• Pierce Brosnan and Stephen Leather
  • Stephen Leather and David Marconi (screenwriter)

For Jack Nightingale, I think I’d like to see him played by Benedict Cumberbatch, the actor who plays Sherlock in the BBC TV show.  He’s the perfect age!  And I’d love Martin Campbell to direct – he’s awesome."
Benedict Cumberbatch Martin Campbell
What do you like to write and read about?  Do you stick to a particular genre or do you like to explore different ones?
"I like to write the Jack Nightingale stories, they’re a lot of fun and I get to stretch myself creatively as so much of what happens has to come from my imagination.  But I’m best known for my thrillers, especially the Dan ‘Spider’ Shepherd series.

Spider is a former special forces soldier who become an undercover cop and then works for MI5.  The Spider books are generally based on real events – crime, terrorism, major police investigations – and all the facts in them have to be accurate.  What’s fun is being able to switch between the two genres.

I have also written science fiction, which is great fun and stretches my creativity.

In terms of reading I prefer thrillers – writers such as Gerald Seymour, Jack Higgins, John Le Carré and Matt Hilton – but I also enjoy horror writers such as Stephen King and Dean Koontz."
What is your writing process?
"I sit in front of the TV with my Mac on a coffee table.  I watch TV as I write and always have done.  It helps when I need to describe a character’s clothing and the credits are always a good source of names!

I drink a cup of coffee pretty much every half hour and my cat (one of three) Peanut Butter often sits on the sofa next to me to keep me company.

Early on in a book I probably write about a thousand words a day, and I do it haphazardly, writing the scenes that I have in my head no matter where in the book they are!  It’s not unusual for me to start writing scenes that eventually appear right at the end of the book!

After about a month of doing that I become more methodical and start at the beginning and link in the scenes I have already written.  At that point I am probably writing fifteen hundred words a day."
What is in store next?
"I have just finished a book called Dark Forces, the thirteenth book in the Dan ‘Spider’ Shepherd series.  Shepherd works for MI5, though in previous books he worked for the police and the SAS.  It’s about an Islamic State terrorist outrage in London.

Next on my to-do list is a novel about an arson investigator, and then I’ll start work on the new Jack Nightingale novel – Miami Night."
And as a final quirky thing, to get to know you a little bit better... do you have a pet or something that is special to you that you could share with us?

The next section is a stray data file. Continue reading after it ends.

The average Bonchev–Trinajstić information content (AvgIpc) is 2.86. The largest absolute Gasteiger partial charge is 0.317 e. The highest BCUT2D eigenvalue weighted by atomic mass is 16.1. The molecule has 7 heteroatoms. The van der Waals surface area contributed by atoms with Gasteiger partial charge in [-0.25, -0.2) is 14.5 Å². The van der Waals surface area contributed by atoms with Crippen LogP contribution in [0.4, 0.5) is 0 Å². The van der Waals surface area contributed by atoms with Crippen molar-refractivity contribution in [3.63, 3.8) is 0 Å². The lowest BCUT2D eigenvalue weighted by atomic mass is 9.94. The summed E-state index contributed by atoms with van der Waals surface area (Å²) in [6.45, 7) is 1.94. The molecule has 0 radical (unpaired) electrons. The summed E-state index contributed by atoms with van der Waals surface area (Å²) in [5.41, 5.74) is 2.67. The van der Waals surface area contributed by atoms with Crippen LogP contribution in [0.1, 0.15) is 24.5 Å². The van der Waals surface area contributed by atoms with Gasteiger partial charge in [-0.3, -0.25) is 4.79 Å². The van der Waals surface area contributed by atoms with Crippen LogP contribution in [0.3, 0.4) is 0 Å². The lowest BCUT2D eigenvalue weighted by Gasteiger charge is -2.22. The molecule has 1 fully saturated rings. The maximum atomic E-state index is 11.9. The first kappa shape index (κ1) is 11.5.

"I have six Sony Aibo robot dogs and I often have them wandering around as I write.  They’re great fun, though my real cats are never sure what to make of them."
Hey! Also a fellow cat person - excellent.  I like the Aibo robots, thank you for sharing them with us! ... uhm, I wonder what my cats would make of them :-)

It's been brilliant having you here, I hope you are having a great tour and look forward to start reading Jack Nightingale!

New York Night
Available NOW!

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Stephen Leather said...

Thanks for having me on your blog! :-)

Goddess Fish Promotions said...

Thank you!

BooksChatter said...

Hello Stephen, thank you for visiting us!
It is our pleasure :-)
I finished off the interview a little while ago - I definitely had fun with it.

I was wondering if you could help me as I am a little confused about the short stories and how they fit in... (I really want to add them to the post!)

Cursed: prequel or after the first book?
My Name is Lydia: between book 2 and 3
Still bleeding: ?
I know who did it: between book 4 and 5
Bloodbath (just your short story): ?

Many thanks


Stephen Leather said...

Hi Flora -

The Jack Nightingale timeline is very complex! Partly because of what happens at the end of the third book! Cursed is set sometime during the first three books, I think. Maybe between the first and second, as you say. Tracks is set in the US so that would be after the fifth book (Lastnight) and before San Francisco Night. Basically any of the short stories featuring Jenny are set during the first five books, and usually they would be between books 1 and 3. Bloodbath is I think between 4 and 5. Ditto I know who did it and Still Bleeding.

BooksChatter said...

Hi Stephen -

yep! That is complicated... I am giving it a whirl... the post will be updated soon...
I think I kind of have it ;-)

BTW Great pic with Mr Brosnan :-D

BooksChatter said...

Ok - all done!

I can't help looking at the mechanical dogs. They do look quite impressive :-) They look as if they were posing!

Have a great evening,